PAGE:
Front Page Titles (by Subject) XLIII: TO PETER COLLINSON - The Works of Benjamin Franklin, Vol. II Letters and Misc. Writings 1735-1753
Return to Title Page for The Works of Benjamin Franklin, Vol. II Letters and Misc. Writings 1735-1753
The Online Library of Liberty
A project of Liberty Fund, Inc.
XLIII: TO PETER COLLINSON - Benjamin Franklin, The Works of Benjamin Franklin, Vol. II Letters and Misc. Writings 1735-1753 
The Works of Benjamin Franklin, including the Private as well as the Official and Scientific Correspondence, together with the Unmutilated and Correct Version of the Autobiography, compiled and edited by John Bigelow (New York: G.P. Putnam’s Sons, 1904). The Federal Edition in 12 volumes. Vol. II (Letters and Misc. Writings 1735-1753).
About Liberty Fund:
Liberty Fund, Inc. is a private, educational foundation established to encourage the study of the ideal of a society of free and responsible individuals.
The text is in the public domain.
Fair use statement:
This material is put online to further the educational goals of Liberty Fund, Inc. Unless otherwise stated in the Copyright Information section above, this material may be used freely for educational and academic purposes. It may not be used in any way for profit.
TO PETER COLLINSON
Philadelphia, 28 March, 1747.
Your kind present of an electric tube, with directions for using it, has put several of us on making electrical experiments, in which we have observed some particular phenomena that we look upon to be new. I shall therefore communicate them to you, in my next, though possibly they may not be new to you, as among the numbers daily employed in those experiments on your side of the water, it is probable some one or other has hit upon the same observations. For my own part, I never was before engaged in any study that so totally engrossed my attention and my time, as this has lately done; for what with making experiments when I can be alone, and repeating them to my friends and acquaintance, who, from the novelty of the thing, come continually in crowds to see them, I have, during some months past, had little leisure for any thing else.
I am, &c.,
While on a visit to Boston, in 1746, Franklin witnessed some electrical experiments performed by a Mr. Spence, recently arrived from Scotland. Shortly after his return to Philadelphia the Library Company received from Mr. Collinson, of London, and a member of the Royal Society, a glass tube, with instructions for making experiments with it. With this tube Franklin began a course of experiments which resulted in discoveries which, humanly speaking, seem to be exerting a larger material influence upon the industries of the world than any other discovery of the human intellect. Dr. Stuber, then a resident of Philadelphia, and author of the first continuation of Franklin’s life, who seems to have enjoyed peculiar opportunities of obtaining full and authentic information upon the subject, gives us the following account of the observations which this letter brought for the first time to the notice of the world through Mr. Collinson.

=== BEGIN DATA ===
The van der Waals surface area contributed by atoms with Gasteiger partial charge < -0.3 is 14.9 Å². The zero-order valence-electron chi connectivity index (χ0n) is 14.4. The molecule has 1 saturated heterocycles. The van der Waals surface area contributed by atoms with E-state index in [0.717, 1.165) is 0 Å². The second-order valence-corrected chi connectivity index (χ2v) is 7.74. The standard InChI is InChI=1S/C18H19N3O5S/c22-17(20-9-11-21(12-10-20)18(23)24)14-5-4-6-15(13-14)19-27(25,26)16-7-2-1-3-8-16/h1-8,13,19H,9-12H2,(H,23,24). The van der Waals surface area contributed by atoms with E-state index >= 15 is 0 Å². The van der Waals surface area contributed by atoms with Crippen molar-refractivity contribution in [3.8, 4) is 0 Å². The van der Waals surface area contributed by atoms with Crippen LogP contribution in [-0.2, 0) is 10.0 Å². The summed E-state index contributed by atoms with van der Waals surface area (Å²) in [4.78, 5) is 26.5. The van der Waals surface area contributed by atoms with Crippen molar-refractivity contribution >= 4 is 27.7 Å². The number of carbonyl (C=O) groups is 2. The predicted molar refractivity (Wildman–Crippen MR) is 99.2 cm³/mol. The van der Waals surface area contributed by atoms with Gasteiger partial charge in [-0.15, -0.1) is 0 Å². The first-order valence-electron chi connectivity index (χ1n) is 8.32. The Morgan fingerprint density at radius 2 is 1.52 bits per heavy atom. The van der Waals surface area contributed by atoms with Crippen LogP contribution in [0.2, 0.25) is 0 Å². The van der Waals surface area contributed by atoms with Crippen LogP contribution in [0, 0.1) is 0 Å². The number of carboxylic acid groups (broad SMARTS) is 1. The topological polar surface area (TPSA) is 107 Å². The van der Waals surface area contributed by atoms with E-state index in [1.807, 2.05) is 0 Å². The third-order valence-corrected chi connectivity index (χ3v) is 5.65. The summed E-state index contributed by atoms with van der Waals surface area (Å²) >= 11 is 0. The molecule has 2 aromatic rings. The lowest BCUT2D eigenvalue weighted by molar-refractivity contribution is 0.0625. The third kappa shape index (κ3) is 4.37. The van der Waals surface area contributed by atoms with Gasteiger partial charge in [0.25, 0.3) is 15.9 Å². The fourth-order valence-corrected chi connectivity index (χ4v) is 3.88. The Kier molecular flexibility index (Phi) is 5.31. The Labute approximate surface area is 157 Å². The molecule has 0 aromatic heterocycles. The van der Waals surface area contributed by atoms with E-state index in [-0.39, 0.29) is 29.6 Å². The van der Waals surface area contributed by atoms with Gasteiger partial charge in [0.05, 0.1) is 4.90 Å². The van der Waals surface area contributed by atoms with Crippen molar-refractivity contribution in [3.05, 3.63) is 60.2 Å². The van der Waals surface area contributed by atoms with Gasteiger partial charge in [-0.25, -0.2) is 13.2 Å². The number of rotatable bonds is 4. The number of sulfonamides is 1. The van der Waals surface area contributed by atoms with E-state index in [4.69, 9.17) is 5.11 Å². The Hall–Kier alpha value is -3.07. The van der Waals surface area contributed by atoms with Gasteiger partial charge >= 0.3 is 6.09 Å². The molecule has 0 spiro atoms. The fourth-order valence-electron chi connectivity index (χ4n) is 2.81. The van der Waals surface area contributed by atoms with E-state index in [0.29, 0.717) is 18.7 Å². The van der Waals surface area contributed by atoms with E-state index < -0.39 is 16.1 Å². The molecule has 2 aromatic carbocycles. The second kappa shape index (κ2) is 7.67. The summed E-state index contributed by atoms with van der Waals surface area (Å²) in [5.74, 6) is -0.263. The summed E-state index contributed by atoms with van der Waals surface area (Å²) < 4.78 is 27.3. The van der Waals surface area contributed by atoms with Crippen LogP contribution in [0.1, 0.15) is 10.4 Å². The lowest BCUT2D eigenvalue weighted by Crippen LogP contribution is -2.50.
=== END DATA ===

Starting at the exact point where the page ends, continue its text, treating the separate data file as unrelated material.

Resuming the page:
“His observations,” says Dr. Stuber, “he communicated, in a series of letters, to his friend Collinson, the first of which is dated March 28th, 1747. In these he shows the power of points in drawing and throwing off the electrical matter, which had hitherto escaped the notice of electricians. He also made the grand discovery of a plus and minus, or of a positive and negative state of electricity. We give him the honor of this without hesitation; although the English have claimed it for their countryman, Dr. Watson. Watson’s paper is dated January 21st, 1748; Franklin’s, July 11th, 1747, several months prior. Shortly after, Franklin, from his principles of the plus and minus state, explained in a satisfactory manner the phenomena of the Leyden phial, first observed by Mr. Cuneus, or by Professor Muschenbroeck, of Leyden, which had much perplexed philosophers. He showed clearly that when charged the bottle contained no more electricity than before, but that as much was taken from one side as was thrown on the other; and that to discharge it nothing was necessary but to produce a communication between the two sides, by which the equilibrium might be restored, and that then no signs of electricity would remain. He afterwards demonstrated by experiments that the electricity did not reside in the coating, as had been supposed, but in the pores of the glass itself. After a phial was charged he removed the coating, and found that upon applying a new coating the shock might still be received. In the year 1749, he first suggested his idea of explaining the phenomena of thunder-gusts and of the aurora borealis upon electrical principles. He points out many particulars in which lightning and electricity agree; and he adduces many facts, and reasonings from facts, in support of his positions.
“In the same year he conceived the astonishingly bold and grand idea of ascertaining the truth of his doctrine by actually drawing down the lightning, by means of sharp-pointed iron rods raised into the region of the clouds. Even in this uncertain state, his passion to be useful to mankind displayed itself in a powerful manner. Admitting the identity of electricity and lightning, and knowing the power of points in repelling bodies charged with electricity, and in conducting their fires silently and imperceptibly, he suggested the idea of securing houses, ships, etc., from being damaged by lightning, by erecting pointed rods that should rise some feet above the most elevated part, and descend some feet into the ground or the water. The effect of these he concluded would be either to prevent a stroke by repelling the cloud beyond the striking distance, or by drawing off the electrical fire which it contained; or, if they could not effect this, they would at least conduct the electric matter to the earth, without any injury to the building.